LIFE WITH SLEEP APNEA
Every person wants to get a good night’s sleep – it’s not too much to ask for. Among all other creatures, the human race is the only one that can delay sleeping on purpose. All the other creatures sleep when their body tells them to. However, when you have obstructive sleep apnea (OSA), most of the times lack of sleep is inevitable. Here are the realities of people living life with sleep apnea.
Avoid sleeping on your back. The position makes your throat and tongue muscles to relax and fall back into your airways and block any passage through.
Exercise and diet
If you are an OSA patient and overweight at the same time, you should try and lose weight. Losing weight will reduce the fatty tissue build up in your throat and help in the increase of air flow when sleeping. With diet and exercise, you will notice a drastic positive change in the quality of your sleep and reduction in daytime sleepiness. You also should avoid heavy meals three hours before going to bed.
Smoking, drugs, and alcohol
Reducing or completely reducing your alcohol and smoking consumption will help elevate some OSA issues. Smoke irritates the sensitive tissues in the throat and lungs causing inflammation thus increasing obstructions. Alcohol, on the other hand, relaxes the throat causing them to collapse into the airways leading to an obstruction. Avoid taking alcohol three-four hours before bedtime to reduce the likelihood of obstructions when you sleep.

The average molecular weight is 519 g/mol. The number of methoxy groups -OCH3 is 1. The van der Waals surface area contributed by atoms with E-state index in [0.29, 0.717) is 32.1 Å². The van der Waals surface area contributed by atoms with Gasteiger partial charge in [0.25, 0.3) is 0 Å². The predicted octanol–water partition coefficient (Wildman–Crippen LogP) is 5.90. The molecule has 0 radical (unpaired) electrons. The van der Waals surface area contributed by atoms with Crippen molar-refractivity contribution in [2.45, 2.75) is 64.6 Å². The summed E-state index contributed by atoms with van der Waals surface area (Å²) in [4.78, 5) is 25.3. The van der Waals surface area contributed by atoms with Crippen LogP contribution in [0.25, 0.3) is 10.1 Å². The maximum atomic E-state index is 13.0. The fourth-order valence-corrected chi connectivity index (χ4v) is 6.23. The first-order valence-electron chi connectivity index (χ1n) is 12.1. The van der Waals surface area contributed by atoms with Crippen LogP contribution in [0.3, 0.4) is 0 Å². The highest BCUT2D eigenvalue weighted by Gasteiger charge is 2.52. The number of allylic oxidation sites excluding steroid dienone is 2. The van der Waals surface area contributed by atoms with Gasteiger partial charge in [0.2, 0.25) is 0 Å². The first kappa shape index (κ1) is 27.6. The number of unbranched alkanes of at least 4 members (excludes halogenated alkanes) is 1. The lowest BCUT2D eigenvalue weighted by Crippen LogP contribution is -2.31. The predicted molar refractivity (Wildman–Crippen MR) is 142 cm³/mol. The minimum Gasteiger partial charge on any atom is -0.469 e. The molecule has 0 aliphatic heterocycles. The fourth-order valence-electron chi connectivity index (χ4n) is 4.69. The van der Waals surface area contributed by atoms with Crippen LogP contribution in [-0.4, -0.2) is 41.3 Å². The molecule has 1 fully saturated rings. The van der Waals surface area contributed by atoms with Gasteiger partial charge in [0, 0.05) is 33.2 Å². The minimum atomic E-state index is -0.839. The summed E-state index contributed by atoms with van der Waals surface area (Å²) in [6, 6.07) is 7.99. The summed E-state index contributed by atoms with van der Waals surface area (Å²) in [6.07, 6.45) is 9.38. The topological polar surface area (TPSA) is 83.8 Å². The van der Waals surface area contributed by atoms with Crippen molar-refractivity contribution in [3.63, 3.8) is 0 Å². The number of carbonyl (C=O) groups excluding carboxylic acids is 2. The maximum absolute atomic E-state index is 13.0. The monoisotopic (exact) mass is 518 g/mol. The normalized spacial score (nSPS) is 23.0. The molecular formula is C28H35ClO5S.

THE CPAP MACHINE
After getting diagnosed with sleep apnea, a CPAP machine will help you sleep better at night. Getting comfortable sleeping with your CPAP mask will likely be the most challenging part of your treatment. It is appropriate to physically visit your clinic to try out the available masks and choose one that is most comfortable for you.
TRAVELLING WITH SLEEP APNEA
OSA should not stop you from travelling. There are travel specific therapy machines and versatile accessories that will allow you to travel with ease. However, you need to take precaution when travelling such as checking with the airlines about the on-board use and availability of electrical outlets. Pack your CPAP machine as a carry-on and bring your prescription with you.